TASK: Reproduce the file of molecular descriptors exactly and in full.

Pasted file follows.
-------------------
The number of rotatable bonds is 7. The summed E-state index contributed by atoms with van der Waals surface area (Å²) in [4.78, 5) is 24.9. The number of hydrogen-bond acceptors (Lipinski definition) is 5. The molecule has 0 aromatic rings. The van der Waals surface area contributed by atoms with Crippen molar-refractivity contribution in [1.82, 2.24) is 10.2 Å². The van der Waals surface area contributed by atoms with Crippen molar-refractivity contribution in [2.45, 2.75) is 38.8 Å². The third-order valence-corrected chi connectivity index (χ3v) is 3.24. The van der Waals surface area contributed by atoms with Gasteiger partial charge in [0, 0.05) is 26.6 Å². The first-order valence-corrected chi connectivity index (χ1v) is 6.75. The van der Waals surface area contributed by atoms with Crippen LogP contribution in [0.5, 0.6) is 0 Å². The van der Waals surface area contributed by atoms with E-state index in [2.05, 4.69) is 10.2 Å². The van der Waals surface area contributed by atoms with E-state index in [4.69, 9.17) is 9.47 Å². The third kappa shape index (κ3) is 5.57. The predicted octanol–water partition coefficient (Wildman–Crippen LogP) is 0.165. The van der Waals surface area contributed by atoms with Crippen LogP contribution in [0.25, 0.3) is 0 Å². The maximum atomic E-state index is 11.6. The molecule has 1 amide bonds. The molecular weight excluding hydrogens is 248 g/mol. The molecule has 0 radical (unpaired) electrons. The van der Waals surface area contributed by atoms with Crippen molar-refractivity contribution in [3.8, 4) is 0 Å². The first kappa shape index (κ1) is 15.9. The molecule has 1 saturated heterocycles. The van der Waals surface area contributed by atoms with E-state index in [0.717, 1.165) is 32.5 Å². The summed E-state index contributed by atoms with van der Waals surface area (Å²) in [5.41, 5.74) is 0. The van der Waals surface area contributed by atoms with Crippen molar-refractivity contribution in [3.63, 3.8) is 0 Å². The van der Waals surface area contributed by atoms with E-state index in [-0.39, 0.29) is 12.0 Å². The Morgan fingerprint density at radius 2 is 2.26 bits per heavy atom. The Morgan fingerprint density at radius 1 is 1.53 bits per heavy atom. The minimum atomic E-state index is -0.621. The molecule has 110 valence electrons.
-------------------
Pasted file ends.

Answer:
The number of rotatable bonds is 7. The summed E-state index contributed by atoms with van der Waals surface area (Å²) in [4.78, 5) is 24.9. The number of hydrogen-bond acceptors (Lipinski definition) is 5. The molecule has 0 aromatic rings. The van der Waals surface area contributed by atoms with Crippen molar-refractivity contribution in [1.82, 2.24) is 10.2 Å². The van der Waals surface area contributed by atoms with Crippen molar-refractivity contribution in [2.45, 2.75) is 38.8 Å². The third-order valence-corrected chi connectivity index (χ3v) is 3.24. The van der Waals surface area contributed by atoms with Gasteiger partial charge in [0, 0.05) is 26.6 Å². The first-order valence-corrected chi connectivity index (χ1v) is 6.75. The van der Waals surface area contributed by atoms with Crippen LogP contribution in [0.5, 0.6) is 0 Å². The van der Waals surface area contributed by atoms with E-state index in [2.05, 4.69) is 10.2 Å². The van der Waals surface area contributed by atoms with E-state index in [4.69, 9.17) is 9.47 Å². The third kappa shape index (κ3) is 5.57. The predicted octanol–water partition coefficient (Wildman–Crippen LogP) is 0.165. The van der Waals surface area contributed by atoms with Crippen LogP contribution in [0.25, 0.3) is 0 Å². The maximum atomic E-state index is 11.6. The molecule has 1 amide bonds. The molecular weight excluding hydrogens is 248 g/mol. The molecule has 0 radical (unpaired) electrons. The van der Waals surface area contributed by atoms with Crippen molar-refractivity contribution in [3.8, 4) is 0 Å². The first kappa shape index (κ1) is 15.9. The molecule has 1 saturated heterocycles. The van der Waals surface area contributed by atoms with E-state index in [0.717, 1.165) is 32.5 Å². The summed E-state index contributed by atoms with van der Waals surface area (Å²) in [5.41, 5.74) is 0. The van der Waals surface area contributed by atoms with Crippen molar-refractivity contribution in [3.63, 3.8) is 0 Å². The van der Waals surface area contributed by atoms with E-state index in [-0.39, 0.29) is 12.0 Å². The Morgan fingerprint density at radius 2 is 2.26 bits per heavy atom. The Morgan fingerprint density at radius 1 is 1.53 bits per heavy atom. The minimum atomic E-state index is -0.621. The molecule has 110 valence electrons.